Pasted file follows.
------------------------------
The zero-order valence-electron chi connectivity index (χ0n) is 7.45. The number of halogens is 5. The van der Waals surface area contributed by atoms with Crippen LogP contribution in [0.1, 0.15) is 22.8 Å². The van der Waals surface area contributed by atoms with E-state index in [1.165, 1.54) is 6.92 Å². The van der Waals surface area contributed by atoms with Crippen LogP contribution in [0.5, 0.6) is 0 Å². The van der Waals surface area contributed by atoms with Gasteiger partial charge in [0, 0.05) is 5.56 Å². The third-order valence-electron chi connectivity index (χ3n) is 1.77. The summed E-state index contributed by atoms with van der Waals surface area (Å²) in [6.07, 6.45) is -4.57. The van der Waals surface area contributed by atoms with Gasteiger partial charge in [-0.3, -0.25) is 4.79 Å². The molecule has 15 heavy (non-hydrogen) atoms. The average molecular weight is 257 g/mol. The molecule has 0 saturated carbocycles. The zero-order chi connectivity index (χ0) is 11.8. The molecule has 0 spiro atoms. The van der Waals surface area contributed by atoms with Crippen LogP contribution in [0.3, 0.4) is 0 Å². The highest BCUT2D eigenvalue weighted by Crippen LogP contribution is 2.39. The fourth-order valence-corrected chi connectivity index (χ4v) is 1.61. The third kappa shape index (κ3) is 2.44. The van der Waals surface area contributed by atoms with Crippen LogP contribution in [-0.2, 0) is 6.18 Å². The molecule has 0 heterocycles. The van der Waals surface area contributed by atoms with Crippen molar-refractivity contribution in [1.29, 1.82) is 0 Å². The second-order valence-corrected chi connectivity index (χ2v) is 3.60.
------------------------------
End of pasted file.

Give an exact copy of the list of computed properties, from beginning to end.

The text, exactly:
The zero-order valence-electron chi connectivity index (χ0n) is 7.45. The number of halogens is 5. The van der Waals surface area contributed by atoms with Crippen LogP contribution in [0.1, 0.15) is 22.8 Å². The van der Waals surface area contributed by atoms with E-state index in [1.165, 1.54) is 6.92 Å². The van der Waals surface area contributed by atoms with Crippen LogP contribution in [0.5, 0.6) is 0 Å². The van der Waals surface area contributed by atoms with Gasteiger partial charge in [0, 0.05) is 5.56 Å². The third-order valence-electron chi connectivity index (χ3n) is 1.77. The summed E-state index contributed by atoms with van der Waals surface area (Å²) in [6.07, 6.45) is -4.57. The van der Waals surface area contributed by atoms with Gasteiger partial charge in [-0.3, -0.25) is 4.79 Å². The molecule has 15 heavy (non-hydrogen) atoms. The average molecular weight is 257 g/mol. The molecule has 0 saturated carbocycles. The zero-order chi connectivity index (χ0) is 11.8. The molecule has 0 spiro atoms. The van der Waals surface area contributed by atoms with Crippen LogP contribution in [0.3, 0.4) is 0 Å². The highest BCUT2D eigenvalue weighted by Crippen LogP contribution is 2.39. The fourth-order valence-corrected chi connectivity index (χ4v) is 1.61. The third kappa shape index (κ3) is 2.44. The van der Waals surface area contributed by atoms with Crippen LogP contribution in [-0.2, 0) is 6.18 Å². The molecule has 0 heterocycles. The van der Waals surface area contributed by atoms with Crippen molar-refractivity contribution in [1.29, 1.82) is 0 Å². The second-order valence-corrected chi connectivity index (χ2v) is 3.60.